Wednesday, 12 October 2016

Foreign Policy and Votes of New Citizens...And the (Incomplete) Contract Theory…

Singapore’s foreign policy is rule-based policy. As we have short history, we cannot over-rely on history. Will the short history and rule-order foreign policy affect the voting pattern of new citizens?

Many analyses claim new citizens will support the People’s Action Party in General Elections. In fact, this is a worry for oppositions.  With the increasing number of new citizens, it seems a mission impossible for oppositions to have further breakthrough in future GEs. And the PAP is so confident that they intend to introduce more Non-Constituency Members of Parliament, from 9 to 12, in future GE.

Everything looks good for the PAP.  Will there be any game changer?

Perhaps, Singapore’s foreign policy and the contract theory? 

Nobel Prize in Economics Awarded to Oliver Hart and Bengt Holmström for Work on Contract Theory   WSJ.png

Singapore’s Foreign Policy
The fundamental principles of Singapore’s Foreign Policy are:

  • As a small state, Singapore has no illusions about the state of our region or the world.
  • We need to maintain a credible and deterrent military defence to underpin our foreign policy.
  • We must promote and work for good relations with our neighbours in all spheres.
  • We are friends with all those who wish to be friends with us.
  • We stand by our friends who have stood by us in times of need.
  • We fully support and are committed to ASEAN.
  • We work to maintain a secure and peaceful environment in and around Southeast Asia and in the Asia Pacific region.
  • We must work to maintain a free and open multilateral trading system.
  • We are ready to trade with any state for mutual benefit and will maintain an open market economy.
  • We will support and be active in international organisations such as the UN.

The PAP is very happy to see this. Contract is rule based and so do our foreign policy. Contract, Foreign Policy and the PAP seem to be a perfect match.

[Being a small city-state, Singapore cannot survive in a world where might is right, which is why it needs to be a strong advocate of a rules- based world order, said Singapore's Senior Minister of State for Defence Ong Ye Kung.

He cited an example: With independence in 1965, the Separation Agreement guaranteed Singapore's water agreements with Malaysia.

"A small country needs a world order that respects and abides by international law and the sanctity of contracts and agreements," he told delegates at the Xiangshan Forum in Beijing.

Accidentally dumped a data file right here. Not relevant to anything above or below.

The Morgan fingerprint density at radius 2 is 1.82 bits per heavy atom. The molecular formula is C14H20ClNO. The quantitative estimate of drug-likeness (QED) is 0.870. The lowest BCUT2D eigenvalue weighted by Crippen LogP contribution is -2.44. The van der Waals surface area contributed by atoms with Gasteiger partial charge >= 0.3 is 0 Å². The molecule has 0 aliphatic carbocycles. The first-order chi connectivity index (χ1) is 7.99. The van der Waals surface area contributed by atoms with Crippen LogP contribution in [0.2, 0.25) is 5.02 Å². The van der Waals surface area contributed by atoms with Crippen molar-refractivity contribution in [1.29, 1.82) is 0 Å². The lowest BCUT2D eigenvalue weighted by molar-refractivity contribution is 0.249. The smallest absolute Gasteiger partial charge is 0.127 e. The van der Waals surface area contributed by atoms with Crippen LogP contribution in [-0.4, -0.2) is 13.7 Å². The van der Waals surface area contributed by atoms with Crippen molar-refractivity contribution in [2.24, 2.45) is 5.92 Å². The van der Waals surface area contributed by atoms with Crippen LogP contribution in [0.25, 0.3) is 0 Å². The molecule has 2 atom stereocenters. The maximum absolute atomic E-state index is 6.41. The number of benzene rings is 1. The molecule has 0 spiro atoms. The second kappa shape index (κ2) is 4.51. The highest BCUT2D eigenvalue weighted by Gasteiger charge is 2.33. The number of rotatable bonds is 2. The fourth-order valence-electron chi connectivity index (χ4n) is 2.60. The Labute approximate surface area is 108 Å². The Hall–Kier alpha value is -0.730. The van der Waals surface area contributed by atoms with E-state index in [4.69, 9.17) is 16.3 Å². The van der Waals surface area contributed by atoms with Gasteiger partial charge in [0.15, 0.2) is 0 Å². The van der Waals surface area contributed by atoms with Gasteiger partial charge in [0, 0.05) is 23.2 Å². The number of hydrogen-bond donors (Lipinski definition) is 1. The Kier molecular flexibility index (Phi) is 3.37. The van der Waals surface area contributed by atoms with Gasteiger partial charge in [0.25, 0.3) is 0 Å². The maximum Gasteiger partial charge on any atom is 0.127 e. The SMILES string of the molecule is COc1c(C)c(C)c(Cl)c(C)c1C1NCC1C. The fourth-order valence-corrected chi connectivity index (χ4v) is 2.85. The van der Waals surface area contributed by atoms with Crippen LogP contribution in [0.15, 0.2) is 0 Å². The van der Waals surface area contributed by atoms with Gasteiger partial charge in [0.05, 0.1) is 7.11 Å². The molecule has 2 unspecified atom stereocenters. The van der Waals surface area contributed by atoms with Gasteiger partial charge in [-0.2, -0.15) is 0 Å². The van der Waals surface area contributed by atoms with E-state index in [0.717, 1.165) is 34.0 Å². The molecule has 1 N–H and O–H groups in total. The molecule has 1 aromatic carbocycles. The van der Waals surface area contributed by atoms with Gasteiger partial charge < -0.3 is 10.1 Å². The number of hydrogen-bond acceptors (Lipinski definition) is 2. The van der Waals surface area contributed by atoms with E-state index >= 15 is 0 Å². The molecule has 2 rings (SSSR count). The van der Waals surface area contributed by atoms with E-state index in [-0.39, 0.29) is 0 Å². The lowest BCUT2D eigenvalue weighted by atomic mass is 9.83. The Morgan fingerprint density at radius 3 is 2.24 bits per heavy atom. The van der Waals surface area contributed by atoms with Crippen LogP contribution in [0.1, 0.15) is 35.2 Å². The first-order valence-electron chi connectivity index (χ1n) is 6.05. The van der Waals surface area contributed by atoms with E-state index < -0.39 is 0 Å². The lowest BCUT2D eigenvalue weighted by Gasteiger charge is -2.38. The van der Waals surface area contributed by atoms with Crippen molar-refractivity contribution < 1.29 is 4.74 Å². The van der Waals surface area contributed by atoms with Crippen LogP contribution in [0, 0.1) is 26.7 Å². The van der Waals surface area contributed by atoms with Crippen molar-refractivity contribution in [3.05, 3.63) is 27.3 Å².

"We cannot over-rely on history because it was not too long ago in history that Singapore did not exist," Mr Ong said at a plenary session titled Responding To New Security Challenges In The Asia-Pacific Through Cooperation.

This is one reason why Singapore diplomats have actively helped to set up international conventions such as the United Nations Convention on the Law of the Sea, multilateral trading regimes, and also climate change negotiations, he added.]

Contract, Foreign Policy and the PAP seem to be a perfect match.And we don't talk history but new citizens have long history.

Will new citizens agree with this perfect match? Will old citizens too agree with the perfect match?

When Lee Hsien Loong took over the government in 2004, his economic policy is ‘casino’ based. New citizens come here because Singapore offers a ‘casino’ contract of get rich quick. Now, Singapore’s economy is slowing down and we may no longer offer the same get-rich quick ‘casino’ contract.

New citizens will think the PAP government is breaking the contract - no high growth, no get rich quick casino. Will they act differently from the old citizens?

(Old citizens know but act passively)

This year’s Nobel Prize for Economic Sciences is awarded to two economists who develop Contract Theory.   The theory can also apply to politics.

It is too early to tell the implication of Contract Theory to Singapore politics. For sure, it can be used for (or to check) the high salary of ministers, the CPF, insurance, privatisation policy, ownership, etc.

When we talk about contracts we have to consider the visible and invisible impacts.  The PAP always says they are presenting the facts and figures and the calculations.

How about the invisible side? For example the foreign policy. In 2004, new citizens think the casino economic policy and foreign policy is a perfect match. But in 2016, it may no more a perfect match and so they will vote differently.

For the local born ‘old’ citizens, the promised contract, such as Switzerland Life, has broken. With the awakening and awareness of contract theory, will they continue to be so passively thinking the Parliament only needs NCMPs and Nominated MPs?

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The Awakening of Young Voters